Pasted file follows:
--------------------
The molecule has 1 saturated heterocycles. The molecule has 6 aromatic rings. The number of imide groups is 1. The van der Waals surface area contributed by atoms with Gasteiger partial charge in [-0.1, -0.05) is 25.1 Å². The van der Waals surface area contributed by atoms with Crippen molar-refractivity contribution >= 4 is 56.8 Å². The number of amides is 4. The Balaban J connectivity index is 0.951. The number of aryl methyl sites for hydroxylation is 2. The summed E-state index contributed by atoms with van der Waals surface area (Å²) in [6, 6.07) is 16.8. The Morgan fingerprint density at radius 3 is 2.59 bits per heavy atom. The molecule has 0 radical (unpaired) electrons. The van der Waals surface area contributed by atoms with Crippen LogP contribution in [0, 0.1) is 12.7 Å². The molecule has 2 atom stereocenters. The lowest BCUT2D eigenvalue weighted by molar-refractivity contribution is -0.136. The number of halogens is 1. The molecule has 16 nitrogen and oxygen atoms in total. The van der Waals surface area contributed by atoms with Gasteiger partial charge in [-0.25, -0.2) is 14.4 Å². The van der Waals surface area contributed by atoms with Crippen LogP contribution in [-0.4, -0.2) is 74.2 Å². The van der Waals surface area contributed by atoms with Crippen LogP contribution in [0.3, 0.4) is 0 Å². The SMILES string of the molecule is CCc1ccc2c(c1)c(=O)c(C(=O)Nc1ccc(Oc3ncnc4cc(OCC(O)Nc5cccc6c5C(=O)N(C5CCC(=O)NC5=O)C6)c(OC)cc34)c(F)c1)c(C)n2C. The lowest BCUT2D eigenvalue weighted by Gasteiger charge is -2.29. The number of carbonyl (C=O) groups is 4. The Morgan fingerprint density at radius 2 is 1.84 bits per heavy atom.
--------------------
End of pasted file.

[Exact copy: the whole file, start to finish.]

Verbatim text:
The molecule has 1 saturated heterocycles. The molecule has 6 aromatic rings. The number of imide groups is 1. The van der Waals surface area contributed by atoms with Gasteiger partial charge in [-0.1, -0.05) is 25.1 Å². The van der Waals surface area contributed by atoms with Crippen molar-refractivity contribution >= 4 is 56.8 Å². The number of amides is 4. The Balaban J connectivity index is 0.951. The number of aryl methyl sites for hydroxylation is 2. The summed E-state index contributed by atoms with van der Waals surface area (Å²) in [6, 6.07) is 16.8. The Morgan fingerprint density at radius 3 is 2.59 bits per heavy atom. The molecule has 0 radical (unpaired) electrons. The van der Waals surface area contributed by atoms with Crippen LogP contribution in [0, 0.1) is 12.7 Å². The molecule has 2 atom stereocenters. The lowest BCUT2D eigenvalue weighted by molar-refractivity contribution is -0.136. The number of halogens is 1. The molecule has 16 nitrogen and oxygen atoms in total. The van der Waals surface area contributed by atoms with Gasteiger partial charge in [-0.25, -0.2) is 14.4 Å². The van der Waals surface area contributed by atoms with Crippen LogP contribution in [-0.4, -0.2) is 74.2 Å². The van der Waals surface area contributed by atoms with Crippen LogP contribution in [0.3, 0.4) is 0 Å². The SMILES string of the molecule is CCc1ccc2c(c1)c(=O)c(C(=O)Nc1ccc(Oc3ncnc4cc(OCC(O)Nc5cccc6c5C(=O)N(C5CCC(=O)NC5=O)C6)c(OC)cc34)c(F)c1)c(C)n2C. The lowest BCUT2D eigenvalue weighted by Gasteiger charge is -2.29. The number of carbonyl (C=O) groups is 4. The Morgan fingerprint density at radius 2 is 1.84 bits per heavy atom.